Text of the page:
This somewhat unusual monument is close to Cairn T. The passageway is 5 meters long and is oriented towards the North-west; American researcher Martin Brennan suggested an alignment to the Bealtine and Lughasadh sunsets in May and August. The chamber is Y-shaped, the only such example currently known in Ireland.
The monument is encircled by a kerb composed of both rounded and flat glacial boulders, 17 meters in diameter. Six of the orthostats are ornamented, and several of the engravings have very obvious solar symbolism.
Eugene Conwell excavated the monument in the 1860's:
S is only five yards to the west of T, and fifty-one yards from R. Thirty-three large stones standing on ends form a circle, eighteen and a half yards in diameter, round the present remains. The apex of this carn is completely gone, leaving exposed the tops of the upright stones forming the chambers, the arrangement of which here differs from the others in having the passage or entrance from the west — exact bearing W 10°N. The entire length of the passage and chambers taken together is fifteen feet.
The passage itself, which varies in breadth from two feet three inches to two feet seven inches, is divided by transverse upright stones into two compartments, each about two feet square. Immediately outside the entrance of the passage was found a perfect specimen of a leaf-shaped arrow-head, in white flint, an inch and a half long, and nearly three-quarters of an inch broad. Dr. Thurnam, who has seen it, pronounces it to be somewhat larger than those of the same unbarbed type found by him in the Wiltshire barrows.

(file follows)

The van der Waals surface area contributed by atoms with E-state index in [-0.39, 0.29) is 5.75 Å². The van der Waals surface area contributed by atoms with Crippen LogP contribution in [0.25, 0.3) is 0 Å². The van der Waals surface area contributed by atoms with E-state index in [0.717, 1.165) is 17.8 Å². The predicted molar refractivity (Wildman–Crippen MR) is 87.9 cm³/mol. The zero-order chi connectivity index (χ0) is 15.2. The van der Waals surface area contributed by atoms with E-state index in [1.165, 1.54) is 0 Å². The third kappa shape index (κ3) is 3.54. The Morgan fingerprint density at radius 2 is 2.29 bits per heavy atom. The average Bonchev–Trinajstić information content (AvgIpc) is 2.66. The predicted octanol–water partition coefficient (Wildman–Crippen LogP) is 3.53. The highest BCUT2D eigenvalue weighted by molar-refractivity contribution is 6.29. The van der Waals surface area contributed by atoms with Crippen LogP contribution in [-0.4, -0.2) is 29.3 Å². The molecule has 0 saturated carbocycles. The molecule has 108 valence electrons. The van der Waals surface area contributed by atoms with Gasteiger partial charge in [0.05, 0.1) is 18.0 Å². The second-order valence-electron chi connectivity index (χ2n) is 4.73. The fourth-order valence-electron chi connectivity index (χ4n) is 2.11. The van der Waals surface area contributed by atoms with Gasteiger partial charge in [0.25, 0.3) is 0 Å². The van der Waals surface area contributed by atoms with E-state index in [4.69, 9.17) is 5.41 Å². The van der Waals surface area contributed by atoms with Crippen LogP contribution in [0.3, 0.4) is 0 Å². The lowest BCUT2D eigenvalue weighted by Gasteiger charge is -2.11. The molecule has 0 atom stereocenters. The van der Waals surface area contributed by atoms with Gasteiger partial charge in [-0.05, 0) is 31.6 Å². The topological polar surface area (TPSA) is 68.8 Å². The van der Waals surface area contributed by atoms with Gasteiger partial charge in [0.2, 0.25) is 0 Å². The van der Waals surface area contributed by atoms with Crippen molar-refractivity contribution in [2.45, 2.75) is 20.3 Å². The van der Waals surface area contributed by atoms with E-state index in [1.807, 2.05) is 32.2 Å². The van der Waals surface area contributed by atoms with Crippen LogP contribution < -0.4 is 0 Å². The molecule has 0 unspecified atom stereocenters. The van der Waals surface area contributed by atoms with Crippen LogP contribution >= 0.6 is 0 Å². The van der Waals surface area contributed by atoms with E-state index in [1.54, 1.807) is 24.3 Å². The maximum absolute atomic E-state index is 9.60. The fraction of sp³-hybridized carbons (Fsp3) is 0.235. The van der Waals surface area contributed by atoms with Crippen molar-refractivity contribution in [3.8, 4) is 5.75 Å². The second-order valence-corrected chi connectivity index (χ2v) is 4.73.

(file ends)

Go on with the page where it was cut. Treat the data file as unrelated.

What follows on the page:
The two small compartments in to which the passage itself is divided were filled up to the height of eighteen inches with charred bones, broken into small fragments. On the top of these, in the first chamber, a piece of bent bone, tooled and rounded at one end, and nine inches in length, was found to be silicitied.
In the second chamber, and also on the top of the charred bones which filled the compartment, a roughly finished bone dagger was found, seven inches long and nearly an inch broad at the extremity of the handle, its widest part.
Nearly covering the entire floor in each compartment rested a thin flag, vinderneath whicli were found splinters of burned bones, intermixed with small stones and pieces of charcoal.
Six of the chamber stones here are inscribed.